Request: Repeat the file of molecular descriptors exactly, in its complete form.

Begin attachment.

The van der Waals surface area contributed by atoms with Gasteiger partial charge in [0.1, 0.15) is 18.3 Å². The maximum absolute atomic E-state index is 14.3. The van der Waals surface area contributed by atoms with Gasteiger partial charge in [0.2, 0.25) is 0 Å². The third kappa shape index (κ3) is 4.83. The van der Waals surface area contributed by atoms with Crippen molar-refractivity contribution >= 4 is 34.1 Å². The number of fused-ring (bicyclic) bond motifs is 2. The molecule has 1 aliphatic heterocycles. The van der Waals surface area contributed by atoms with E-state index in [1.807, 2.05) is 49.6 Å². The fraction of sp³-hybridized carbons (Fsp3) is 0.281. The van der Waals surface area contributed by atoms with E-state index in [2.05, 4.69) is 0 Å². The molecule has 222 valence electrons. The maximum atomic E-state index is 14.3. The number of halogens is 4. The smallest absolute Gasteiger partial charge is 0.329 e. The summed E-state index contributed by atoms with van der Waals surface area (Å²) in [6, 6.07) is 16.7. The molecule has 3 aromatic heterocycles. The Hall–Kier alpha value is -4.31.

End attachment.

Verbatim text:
The van der Waals surface area contributed by atoms with Gasteiger partial charge in [0.1, 0.15) is 18.3 Å². The maximum absolute atomic E-state index is 14.3. The van der Waals surface area contributed by atoms with Gasteiger partial charge in [0.2, 0.25) is 0 Å². The third kappa shape index (κ3) is 4.83. The van der Waals surface area contributed by atoms with Crippen molar-refractivity contribution >= 4 is 34.1 Å². The number of fused-ring (bicyclic) bond motifs is 2. The molecule has 1 aliphatic heterocycles. The van der Waals surface area contributed by atoms with E-state index in [1.807, 2.05) is 49.6 Å². The fraction of sp³-hybridized carbons (Fsp3) is 0.281. The van der Waals surface area contributed by atoms with E-state index in [2.05, 4.69) is 0 Å². The molecule has 222 valence electrons. The maximum atomic E-state index is 14.3. The number of halogens is 4. The smallest absolute Gasteiger partial charge is 0.329 e. The summed E-state index contributed by atoms with van der Waals surface area (Å²) in [6, 6.07) is 16.7. The molecule has 3 aromatic heterocycles. The Hall–Kier alpha value is -4.31.